And thefe Chriftian Kings, who are deputed and delegated by Chrift to rule under and for him, may be faid to fit down in his throne (as Solomon is faid, 1 Chron. xxix. 23. to fit in the throne of the Lord, as King, instead of David his Father), as he is fet down on his Father's throne, by having all judgment (or government) committed to him by the Father.' In that happy time of the Church, fet forth by a new heaven and a new earth, and by the New Jerufalem's coming down from God out of heaven, it may be faid, Behold the tabernacle of God is with men, and he will dwell with them, and they shall be his people, and God him. felf fhall be with them, and be their God,' Rev. xxi. 12. And when God fhall please to exhibit himself thus unto men, we may be well affured of a very plentiful effufion of good things, of spiritual good things especially; and among them, Divine affiftances to enrich the fouls of men with great measures of light and love. And this cannot but produce much righteoufnefs and great peace among men. This faying, The Tabernacle of God is with men, seems to fignifie as much happiness thereby to be vouchsafed to men, as they can be well capable of in this world, and on this fide heaven itself, but especially in God's communication of fuch benefits as will best fit and prepare them for the happiness of another world. And when Ezekiel feems to have fet forth the glory of the new city (which feems to be the New Je rufalem of the Revelations), he concludes, c. lxviii. with that which would commend it most of all, faying, That the name of the city from that day fhall be, The Lord
is there. Confidering then the great plenty of internal affiftance which God will vouchsafe unto men in the happy times we speak of, and confidering the excellent. order and government which will then be observed both in Church and State, by Princes, Bishops, and Rulers, well qualified for it; it will be no hard matter to believe that their peace then will be as a river, and righteoufnefs as the waves of the fea.'
"St. Paul fays, the creature itself also shall be delivered from the bondage of corruption, into the glorious liberty of the children of God,' Romans viii. 21. And if he hereby means a deliverance which the animate and inanimate creatures fhall one time or other receive from the vanity, weaknefs, and hurtfulness, which is come upon their nature by reason of man's fin, as it's generally held he does, then the great prosperity we have been speaking of, is not likely to be peculiar to the nation or people of the Jews only, when they shall be restored, but feems to be a thing more generally to be enjoyed in the world in those happy times. For, if that be St. Paul's meaning, then the deliverance of the creature from the bondage of which he speaks must be its deliverance in a great measure from that curfe that came upon the earth for the fin of man, and that was extended to the other parts of the earth as well as the land of Canaan; and therefore the removal of this curse must concern the other parts of the world as well as that. And if the creature,' or whole creation, ' which travaileth in pain until now,' fhall be delivered from this bondage one time or other, when can it be so reasonably expected as in those times in which the reign and government of Chrift will make them fo happy as we have fet forth? It cannot reasonably be thought to be at the judgment of the great day, for then will be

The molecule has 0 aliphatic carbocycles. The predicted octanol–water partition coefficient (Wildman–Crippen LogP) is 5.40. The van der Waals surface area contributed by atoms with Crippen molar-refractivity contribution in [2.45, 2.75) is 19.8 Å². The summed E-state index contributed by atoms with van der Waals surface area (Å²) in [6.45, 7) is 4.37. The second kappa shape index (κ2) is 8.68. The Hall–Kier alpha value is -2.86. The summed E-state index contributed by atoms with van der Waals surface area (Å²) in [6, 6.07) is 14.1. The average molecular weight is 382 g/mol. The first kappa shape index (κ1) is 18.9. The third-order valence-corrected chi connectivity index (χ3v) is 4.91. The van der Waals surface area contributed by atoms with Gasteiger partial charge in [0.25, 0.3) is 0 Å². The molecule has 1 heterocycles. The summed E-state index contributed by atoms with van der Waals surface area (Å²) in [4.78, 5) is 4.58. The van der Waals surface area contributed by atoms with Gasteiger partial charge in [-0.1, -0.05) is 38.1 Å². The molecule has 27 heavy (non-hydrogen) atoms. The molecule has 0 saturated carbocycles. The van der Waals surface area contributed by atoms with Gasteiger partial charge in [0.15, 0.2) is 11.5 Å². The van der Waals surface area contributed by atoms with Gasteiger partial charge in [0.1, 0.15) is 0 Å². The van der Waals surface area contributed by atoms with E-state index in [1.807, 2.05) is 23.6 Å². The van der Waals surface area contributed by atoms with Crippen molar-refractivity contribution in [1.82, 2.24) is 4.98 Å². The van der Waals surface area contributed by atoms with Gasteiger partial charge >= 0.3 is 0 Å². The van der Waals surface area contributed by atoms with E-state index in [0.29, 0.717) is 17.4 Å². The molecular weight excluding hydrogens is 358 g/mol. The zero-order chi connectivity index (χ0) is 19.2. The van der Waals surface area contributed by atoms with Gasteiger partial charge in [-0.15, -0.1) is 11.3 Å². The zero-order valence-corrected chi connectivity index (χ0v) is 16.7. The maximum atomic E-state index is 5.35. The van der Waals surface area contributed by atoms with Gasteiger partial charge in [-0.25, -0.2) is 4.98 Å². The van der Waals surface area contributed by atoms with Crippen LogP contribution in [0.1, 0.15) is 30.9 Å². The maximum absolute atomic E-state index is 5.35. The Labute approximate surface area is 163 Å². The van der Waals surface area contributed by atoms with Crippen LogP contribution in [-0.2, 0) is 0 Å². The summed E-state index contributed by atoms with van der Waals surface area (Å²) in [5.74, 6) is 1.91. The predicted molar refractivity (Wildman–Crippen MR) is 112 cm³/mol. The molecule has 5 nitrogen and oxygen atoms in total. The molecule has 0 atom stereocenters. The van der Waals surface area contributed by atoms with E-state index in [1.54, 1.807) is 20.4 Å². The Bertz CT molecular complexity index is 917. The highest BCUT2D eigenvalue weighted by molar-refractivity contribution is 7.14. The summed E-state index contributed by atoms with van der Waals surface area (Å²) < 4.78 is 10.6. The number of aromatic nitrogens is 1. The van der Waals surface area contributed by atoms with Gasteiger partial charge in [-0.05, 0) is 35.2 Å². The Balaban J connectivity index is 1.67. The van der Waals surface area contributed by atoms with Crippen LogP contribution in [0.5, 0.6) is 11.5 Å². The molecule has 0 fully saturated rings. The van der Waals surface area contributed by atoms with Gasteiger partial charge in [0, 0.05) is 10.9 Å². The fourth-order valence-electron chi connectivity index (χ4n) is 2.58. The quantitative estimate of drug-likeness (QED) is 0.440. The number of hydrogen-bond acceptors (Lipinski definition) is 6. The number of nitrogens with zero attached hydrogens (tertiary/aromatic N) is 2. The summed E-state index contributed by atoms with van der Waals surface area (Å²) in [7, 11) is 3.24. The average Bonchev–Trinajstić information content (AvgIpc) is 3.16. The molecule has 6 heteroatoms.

the conflagration of the world by fire, and that will not be a deliverance to the creatures, but a destruction of them.
"The hot and unchriftian contefts and divifions about fome doctrines of leffer moment, but especially about Church government and difcipline, with the great neglect of difcipline itfelf; and moft of all, the unfuitablenefs of men's lives to the Reformed Religion which they profess, has greatly obfcured the glory of the Reformation itself, and made the day of it to be neither clear nor dark.' And indeed, the great degeneratenefs of the Reformed Churches from the power of Chriftianity gives too much cause to fear left Almighty God fhould chaftife that decay by letting the Reformed Churches fall once more under the power of that which is unreformed. God may fuffer them to be brought very low by their enemies to bring them to repentance, and then deliver them in fome extraordinary manner.....The general victory, which the Church in the latter days shall obtain over her enemies, will be brought to pass, fo as that it will appear plainly that Almighty God, that Chrift, the King of his Church, does interpofe and concern himself in it after a more immediate and extraordinary manner than what has been usual at other times, Rev. xix. Pfalm.cx. 5, We have great reason to think, that the flaying his enemies with the sword of his mouth' in this place, and on this occafion, must needs fignifie a temporal destruction which they shall receive from him at the battle of that great day of God Almighty, which is as likely to be as much, or more, the day of his wrath, than any on this fide the day of the general judgment of the world. .....And it is not unlikely but that the enemies of the Church at fuch a time as this, when the kings of the earth and of the whole world have brought their armies together, may fo far outnumber thofe of the Church,